Miami Valley Bluegrass Heritage event April 25 with Bobby Osborne online

Bluegrass legend Bobby Osborne and Joe Mullins & The Radio Ramblers will participate in a special presentation next Tuesday at the Miami University Regionals in Hamilton, OH. It is jointly sponsored by the University’s Appalachian Studies program and The Public Library of Cincinnati and Hamilton County as part of the Southwestern Ohio Bluegrass Music Heritage Project.

As serious bluegrass fans will know, The Osborne Brothers got their start in the Miami Valley region of Ohio, after their family moved their from their birthplace in Kentucky when Sonny and Bobby were young. They were part of a migration that affected thousands of American families during and following the Great Depression as workers in the Appalachians moved to larger cities looking for employment.

During the April 25 event, Mullins will engage in a conversation with Osborne about the history of bluegrass in the area, and sing a number of songs with The Radio Ramblers. Joe knows Bobby well, and will lead him through a discussion about his early days on radio in Middletown, and performing at some of the clubs and night spots that surrounded Cincinnati and Dayton. Those were tough times for The Osborne Brothers, before they got to Nashville, where Bobby got to know and play with a lot of other performers in the area.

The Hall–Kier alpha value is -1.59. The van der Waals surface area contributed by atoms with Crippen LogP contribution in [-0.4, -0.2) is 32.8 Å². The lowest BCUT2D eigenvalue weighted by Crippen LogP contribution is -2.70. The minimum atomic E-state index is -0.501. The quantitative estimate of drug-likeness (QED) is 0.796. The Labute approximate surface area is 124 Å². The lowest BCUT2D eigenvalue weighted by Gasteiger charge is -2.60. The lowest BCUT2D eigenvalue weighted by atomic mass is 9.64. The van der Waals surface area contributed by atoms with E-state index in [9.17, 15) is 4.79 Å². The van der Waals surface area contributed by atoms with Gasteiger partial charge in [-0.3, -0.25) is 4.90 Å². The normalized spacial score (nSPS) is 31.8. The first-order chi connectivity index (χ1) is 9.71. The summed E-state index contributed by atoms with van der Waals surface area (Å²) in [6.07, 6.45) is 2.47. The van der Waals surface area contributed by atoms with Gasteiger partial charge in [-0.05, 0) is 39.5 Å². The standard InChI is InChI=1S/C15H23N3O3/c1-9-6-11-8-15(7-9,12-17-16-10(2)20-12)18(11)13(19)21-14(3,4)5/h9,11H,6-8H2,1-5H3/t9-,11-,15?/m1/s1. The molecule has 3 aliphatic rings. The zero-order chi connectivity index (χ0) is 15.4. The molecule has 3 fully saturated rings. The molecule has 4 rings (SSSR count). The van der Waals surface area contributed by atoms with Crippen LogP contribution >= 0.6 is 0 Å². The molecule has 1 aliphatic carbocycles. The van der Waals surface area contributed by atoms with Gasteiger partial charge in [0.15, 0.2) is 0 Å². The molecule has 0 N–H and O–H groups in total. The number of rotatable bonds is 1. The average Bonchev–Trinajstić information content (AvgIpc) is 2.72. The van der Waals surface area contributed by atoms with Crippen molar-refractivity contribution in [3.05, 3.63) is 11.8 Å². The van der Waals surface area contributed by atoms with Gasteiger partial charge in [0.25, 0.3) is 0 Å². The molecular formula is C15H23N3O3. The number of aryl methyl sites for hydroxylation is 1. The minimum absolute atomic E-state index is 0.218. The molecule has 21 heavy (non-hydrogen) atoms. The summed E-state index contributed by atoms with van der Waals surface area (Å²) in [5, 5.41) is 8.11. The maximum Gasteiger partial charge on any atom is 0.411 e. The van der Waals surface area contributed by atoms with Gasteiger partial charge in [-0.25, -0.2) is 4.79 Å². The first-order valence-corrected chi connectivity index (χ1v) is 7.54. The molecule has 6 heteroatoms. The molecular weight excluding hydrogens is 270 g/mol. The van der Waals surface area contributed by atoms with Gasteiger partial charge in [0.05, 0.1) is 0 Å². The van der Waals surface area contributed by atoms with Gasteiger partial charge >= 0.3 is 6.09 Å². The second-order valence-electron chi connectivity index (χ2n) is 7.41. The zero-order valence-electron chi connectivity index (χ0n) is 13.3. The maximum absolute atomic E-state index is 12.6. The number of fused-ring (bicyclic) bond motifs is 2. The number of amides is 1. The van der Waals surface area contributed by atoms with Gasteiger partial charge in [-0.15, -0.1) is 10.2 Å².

The entire evening’s entertainment will be streamed live online for the benefit of those who can’t make the show. Starting at 7:00 p.m. EDT on Tuesday, you will be able to watch on the Miami Regionals’ YouTube channel.

Things will kick off with a set from Joe and the Ramblers, performing songs that were either written in or connected to this region. After a brief intermission, he and Bobby will sit and chat for roughly 45 minutes, and then he will sing a few with the band.

Topics to be explored include:

  • Appalachian migration to the Miami Valley
  • bluegrass performance venues
  • media, recording studios, record labels and record stores
  • amateur bluegrass gatherings
  • the importance of gospel and sacred music
  • bluegrass in urban communities
  • 1970s bluegrass revival

There is no charge to attend the event at the Harry T. Wilks Conference Center, located at 1401 University Boulevard in Hamilton.

Anyone interested in the history of bluegrass music, or in the topic of Appalachian studies generally, will certainly gain a great deal from attending, or tuning in online to hear Bobby Osborne’s story.

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About the Author

John Lawless

John had served as primary author and editor for The Bluegrass Blog from its launch in 2006 until being folded into Bluegrass Today in September of 2011. He continues in that capacity here, managing a strong team of columnists and correspondents.